U.S. government approves Wyoming CO2 pipeline routes
CASPER, Wyoming (AP) – The U.S. government has approved routes for a pipeline system that would move carbon dioxide through Wyoming into what may be by far the largest such network in North America, s it is developed.
The greenhouse gas would be captured by coal-fired power plants, keeping it out of the atmosphere where it causes global warming. Rather, the captured gas would be pumped underground to increase pressure and increase production from the oilfields.
In total, the United States Bureau of Land Management has designated 1,100 miles (1,770 kilometers) of federal land for pipeline development under the Wyoming Pipeline Corridor Initiative, the Casper Star-Tribune reported.
Home Secretary David Bernhardt signed the plans last Friday, days before stepping down with the rest of President Donald Trump’s administration. The approval allows companies to begin submitting proposals for the construction of pipelines.
Wyoming officials, including Republican Gov. Mark Gordon, have been promoting carbon capture as a way to boost the state’s ailing coal mining industry.
Utilities nationwide have shifted away from coal-fired electricity in favor of cheaper, cleaner natural gas and renewables.
“The ability to have a CO2 delivery system, made possible by the pipeline corridor initiative, helps make CO2 commercially viable,” Gordon said in a statement Wednesday.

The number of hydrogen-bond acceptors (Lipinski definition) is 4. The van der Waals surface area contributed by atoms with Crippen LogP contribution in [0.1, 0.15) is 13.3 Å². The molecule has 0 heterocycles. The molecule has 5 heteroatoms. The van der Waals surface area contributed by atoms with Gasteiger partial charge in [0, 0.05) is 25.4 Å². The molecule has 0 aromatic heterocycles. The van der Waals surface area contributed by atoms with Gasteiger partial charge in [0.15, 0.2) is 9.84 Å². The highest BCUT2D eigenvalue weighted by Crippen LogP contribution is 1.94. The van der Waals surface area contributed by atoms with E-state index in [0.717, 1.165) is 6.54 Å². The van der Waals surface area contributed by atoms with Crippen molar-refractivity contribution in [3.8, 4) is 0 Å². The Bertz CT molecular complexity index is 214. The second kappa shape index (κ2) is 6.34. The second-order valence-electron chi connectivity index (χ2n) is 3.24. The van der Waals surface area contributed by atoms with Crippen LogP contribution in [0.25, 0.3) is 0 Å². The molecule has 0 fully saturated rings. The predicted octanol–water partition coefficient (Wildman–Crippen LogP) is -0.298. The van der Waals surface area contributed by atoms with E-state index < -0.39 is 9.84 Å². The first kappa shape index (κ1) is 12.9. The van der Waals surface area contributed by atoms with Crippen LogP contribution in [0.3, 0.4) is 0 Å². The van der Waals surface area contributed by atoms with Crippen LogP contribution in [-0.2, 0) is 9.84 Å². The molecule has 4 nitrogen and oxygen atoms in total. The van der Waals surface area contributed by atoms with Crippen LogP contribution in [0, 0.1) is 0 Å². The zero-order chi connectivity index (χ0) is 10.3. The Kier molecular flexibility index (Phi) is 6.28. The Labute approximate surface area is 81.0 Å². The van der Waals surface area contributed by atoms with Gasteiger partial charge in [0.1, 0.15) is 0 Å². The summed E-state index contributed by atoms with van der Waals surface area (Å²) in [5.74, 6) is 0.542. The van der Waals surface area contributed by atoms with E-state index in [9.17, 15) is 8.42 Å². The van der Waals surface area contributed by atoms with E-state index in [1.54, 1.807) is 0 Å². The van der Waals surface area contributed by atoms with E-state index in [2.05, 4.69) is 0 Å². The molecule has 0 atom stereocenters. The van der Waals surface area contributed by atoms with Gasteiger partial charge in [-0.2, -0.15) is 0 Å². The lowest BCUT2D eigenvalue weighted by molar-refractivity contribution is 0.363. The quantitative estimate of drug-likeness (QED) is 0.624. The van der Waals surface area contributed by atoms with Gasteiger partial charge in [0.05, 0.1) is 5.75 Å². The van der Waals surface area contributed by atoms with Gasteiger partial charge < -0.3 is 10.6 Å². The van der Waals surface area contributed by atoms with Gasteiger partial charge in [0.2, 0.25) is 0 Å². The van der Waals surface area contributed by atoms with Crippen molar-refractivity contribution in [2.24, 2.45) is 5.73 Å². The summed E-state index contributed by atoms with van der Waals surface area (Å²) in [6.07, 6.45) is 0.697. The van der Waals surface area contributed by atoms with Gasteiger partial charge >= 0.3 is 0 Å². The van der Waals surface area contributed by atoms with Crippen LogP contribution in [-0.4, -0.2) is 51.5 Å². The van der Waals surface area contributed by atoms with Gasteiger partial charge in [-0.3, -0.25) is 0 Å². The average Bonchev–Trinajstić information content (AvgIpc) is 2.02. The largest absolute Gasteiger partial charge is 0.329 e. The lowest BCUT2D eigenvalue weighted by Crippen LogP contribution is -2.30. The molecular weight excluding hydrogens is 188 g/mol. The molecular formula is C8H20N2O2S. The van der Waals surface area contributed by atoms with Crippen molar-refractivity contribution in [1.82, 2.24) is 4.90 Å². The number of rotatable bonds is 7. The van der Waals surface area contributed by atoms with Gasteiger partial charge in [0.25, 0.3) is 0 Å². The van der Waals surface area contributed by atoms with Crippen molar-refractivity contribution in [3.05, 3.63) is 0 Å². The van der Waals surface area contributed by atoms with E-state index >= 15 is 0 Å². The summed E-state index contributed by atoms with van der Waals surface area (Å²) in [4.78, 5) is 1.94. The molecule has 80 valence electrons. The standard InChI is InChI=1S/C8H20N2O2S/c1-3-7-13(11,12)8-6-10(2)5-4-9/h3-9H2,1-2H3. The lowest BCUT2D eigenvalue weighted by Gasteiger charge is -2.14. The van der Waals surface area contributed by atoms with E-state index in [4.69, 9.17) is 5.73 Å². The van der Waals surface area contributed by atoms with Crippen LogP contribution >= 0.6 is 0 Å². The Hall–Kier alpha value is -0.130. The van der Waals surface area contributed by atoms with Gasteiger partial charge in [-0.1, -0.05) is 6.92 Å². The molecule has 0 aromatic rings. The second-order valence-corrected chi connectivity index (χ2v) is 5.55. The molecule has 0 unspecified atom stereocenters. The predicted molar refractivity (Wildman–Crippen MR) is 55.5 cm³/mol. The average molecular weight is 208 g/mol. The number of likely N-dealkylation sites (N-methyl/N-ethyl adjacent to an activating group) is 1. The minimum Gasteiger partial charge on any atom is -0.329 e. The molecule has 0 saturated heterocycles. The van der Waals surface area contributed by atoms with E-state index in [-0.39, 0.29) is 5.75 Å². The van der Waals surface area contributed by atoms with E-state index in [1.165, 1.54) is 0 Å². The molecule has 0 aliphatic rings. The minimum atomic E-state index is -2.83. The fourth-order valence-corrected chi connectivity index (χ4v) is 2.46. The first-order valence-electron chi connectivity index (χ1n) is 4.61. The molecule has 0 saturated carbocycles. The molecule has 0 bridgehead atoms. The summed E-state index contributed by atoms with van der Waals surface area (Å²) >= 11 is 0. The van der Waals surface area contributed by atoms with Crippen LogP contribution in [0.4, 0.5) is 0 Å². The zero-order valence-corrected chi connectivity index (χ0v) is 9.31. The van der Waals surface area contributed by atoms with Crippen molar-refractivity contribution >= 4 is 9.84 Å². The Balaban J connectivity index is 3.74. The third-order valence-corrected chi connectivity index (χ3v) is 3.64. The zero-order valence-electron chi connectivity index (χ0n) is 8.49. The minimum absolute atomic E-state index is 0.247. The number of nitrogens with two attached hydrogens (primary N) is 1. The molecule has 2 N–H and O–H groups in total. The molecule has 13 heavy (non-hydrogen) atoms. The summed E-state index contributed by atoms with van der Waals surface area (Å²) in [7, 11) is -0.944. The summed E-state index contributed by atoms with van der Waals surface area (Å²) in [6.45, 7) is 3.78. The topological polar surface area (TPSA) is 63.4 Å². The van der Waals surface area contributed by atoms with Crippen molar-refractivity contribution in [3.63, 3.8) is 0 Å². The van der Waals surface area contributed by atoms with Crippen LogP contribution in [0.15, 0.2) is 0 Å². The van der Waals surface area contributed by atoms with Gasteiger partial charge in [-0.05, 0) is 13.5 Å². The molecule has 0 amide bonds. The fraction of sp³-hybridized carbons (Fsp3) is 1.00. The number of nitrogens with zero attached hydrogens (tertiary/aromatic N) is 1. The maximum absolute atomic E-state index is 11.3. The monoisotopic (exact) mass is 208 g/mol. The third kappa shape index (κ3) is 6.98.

It remains to be seen whether a large carbon capture system for oil production is technically and economically feasible. One of two such systems in North America, the Petra Nova facility in Texas, has been offline since global oil prices fell last year.
The Petra Nova System moves carbon dioxide 130 kilometers from a power plant to an oil field in Southeast Texas. In southeast Saskatchewan, Canada, near the US border, the Boundary Dam carbon dioxide system connects a power plant to an oil field 65 kilometers away.
Energy markets are driving the development of carbon capture projects for petroleum development, said Matt Fry, Wyoming state project manager for the pipeline initiative.
“We’re just helping to inspire and provide a kind of bridge for people to help them move forward. Hopefully these federal incentives and future ones will help get the ball rolling and we’ll have projects on the ground, ”Fry said.
Environmental groups including the Western Watersheds Project have criticized the pipeline corridor plan, saying the pipelines would pass through the habitat of the sage-grouse, brown chicken-sized birds that spend most of their time in the water. ground.
Sage-Grouse numbers have declined dramatically over the past century, and much of their habitat in Wyoming is under developmental restrictions.
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